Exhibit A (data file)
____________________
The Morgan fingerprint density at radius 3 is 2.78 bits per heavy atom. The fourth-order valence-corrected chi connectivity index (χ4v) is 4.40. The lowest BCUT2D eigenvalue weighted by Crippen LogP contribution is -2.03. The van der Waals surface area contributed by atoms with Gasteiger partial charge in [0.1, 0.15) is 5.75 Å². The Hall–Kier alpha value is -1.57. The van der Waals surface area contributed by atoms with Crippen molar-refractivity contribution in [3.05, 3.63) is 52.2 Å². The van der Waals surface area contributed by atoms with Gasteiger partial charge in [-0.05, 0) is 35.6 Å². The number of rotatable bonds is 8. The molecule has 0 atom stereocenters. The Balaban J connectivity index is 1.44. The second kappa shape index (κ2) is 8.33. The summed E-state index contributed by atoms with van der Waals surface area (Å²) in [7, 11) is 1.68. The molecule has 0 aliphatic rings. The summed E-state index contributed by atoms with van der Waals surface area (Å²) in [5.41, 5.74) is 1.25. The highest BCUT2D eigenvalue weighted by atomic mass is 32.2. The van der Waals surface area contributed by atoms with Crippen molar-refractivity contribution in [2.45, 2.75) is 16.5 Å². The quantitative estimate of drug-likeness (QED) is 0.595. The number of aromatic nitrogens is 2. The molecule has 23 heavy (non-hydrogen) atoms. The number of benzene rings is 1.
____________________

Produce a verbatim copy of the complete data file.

The Morgan fingerprint density at radius 3 is 2.78 bits per heavy atom. The fourth-order valence-corrected chi connectivity index (χ4v) is 4.40. The lowest BCUT2D eigenvalue weighted by Crippen LogP contribution is -2.03. The van der Waals surface area contributed by atoms with Gasteiger partial charge in [0.1, 0.15) is 5.75 Å². The Hall–Kier alpha value is -1.57. The van der Waals surface area contributed by atoms with Crippen molar-refractivity contribution in [3.05, 3.63) is 52.2 Å². The van der Waals surface area contributed by atoms with Gasteiger partial charge in [-0.05, 0) is 35.6 Å². The number of rotatable bonds is 8. The molecule has 0 atom stereocenters. The Balaban J connectivity index is 1.44. The second kappa shape index (κ2) is 8.33. The summed E-state index contributed by atoms with van der Waals surface area (Å²) in [7, 11) is 1.68. The molecule has 0 aliphatic rings. The summed E-state index contributed by atoms with van der Waals surface area (Å²) in [5.41, 5.74) is 1.25. The highest BCUT2D eigenvalue weighted by atomic mass is 32.2. The van der Waals surface area contributed by atoms with Crippen molar-refractivity contribution in [2.45, 2.75) is 16.5 Å². The quantitative estimate of drug-likeness (QED) is 0.595. The number of aromatic nitrogens is 2. The molecule has 23 heavy (non-hydrogen) atoms. The number of benzene rings is 1.